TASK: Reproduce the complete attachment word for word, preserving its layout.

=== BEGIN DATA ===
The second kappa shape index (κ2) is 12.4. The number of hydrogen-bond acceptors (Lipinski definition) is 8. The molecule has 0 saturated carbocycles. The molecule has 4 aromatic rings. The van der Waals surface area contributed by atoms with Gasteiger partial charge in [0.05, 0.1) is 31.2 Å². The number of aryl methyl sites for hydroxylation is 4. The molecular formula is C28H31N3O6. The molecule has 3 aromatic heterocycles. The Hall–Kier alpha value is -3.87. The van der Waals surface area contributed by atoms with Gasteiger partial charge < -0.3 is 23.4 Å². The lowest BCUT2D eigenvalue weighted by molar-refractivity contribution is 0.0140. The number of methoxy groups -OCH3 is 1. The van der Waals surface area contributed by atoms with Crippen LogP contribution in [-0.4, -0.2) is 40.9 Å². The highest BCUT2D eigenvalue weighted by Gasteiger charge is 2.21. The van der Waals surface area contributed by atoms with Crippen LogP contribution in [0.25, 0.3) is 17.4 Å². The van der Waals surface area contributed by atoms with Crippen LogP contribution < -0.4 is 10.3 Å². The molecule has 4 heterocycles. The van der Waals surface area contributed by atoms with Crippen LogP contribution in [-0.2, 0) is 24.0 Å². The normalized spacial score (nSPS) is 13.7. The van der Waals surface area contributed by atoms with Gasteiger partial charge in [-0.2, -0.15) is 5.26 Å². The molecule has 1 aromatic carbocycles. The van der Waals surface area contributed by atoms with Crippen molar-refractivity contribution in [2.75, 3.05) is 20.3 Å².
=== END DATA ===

The second kappa shape index (κ2) is 12.4. The number of hydrogen-bond acceptors (Lipinski definition) is 8. The molecule has 0 saturated carbocycles. The molecule has 4 aromatic rings. The van der Waals surface area contributed by atoms with Gasteiger partial charge in [0.05, 0.1) is 31.2 Å². The number of aryl methyl sites for hydroxylation is 4. The molecular formula is C28H31N3O6. The molecule has 3 aromatic heterocycles. The Hall–Kier alpha value is -3.87. The van der Waals surface area contributed by atoms with Gasteiger partial charge < -0.3 is 23.4 Å². The lowest BCUT2D eigenvalue weighted by molar-refractivity contribution is 0.0140. The number of methoxy groups -OCH3 is 1. The van der Waals surface area contributed by atoms with Crippen LogP contribution in [-0.4, -0.2) is 40.9 Å². The highest BCUT2D eigenvalue weighted by Gasteiger charge is 2.21. The van der Waals surface area contributed by atoms with Crippen LogP contribution in [0.25, 0.3) is 17.4 Å². The van der Waals surface area contributed by atoms with Crippen LogP contribution < -0.4 is 10.3 Å². The molecule has 4 heterocycles. The van der Waals surface area contributed by atoms with Crippen LogP contribution in [-0.2, 0) is 24.0 Å². The normalized spacial score (nSPS) is 13.7. The van der Waals surface area contributed by atoms with Gasteiger partial charge in [-0.2, -0.15) is 5.26 Å². The molecule has 1 aromatic carbocycles. The van der Waals surface area contributed by atoms with Crippen molar-refractivity contribution in [2.75, 3.05) is 20.3 Å².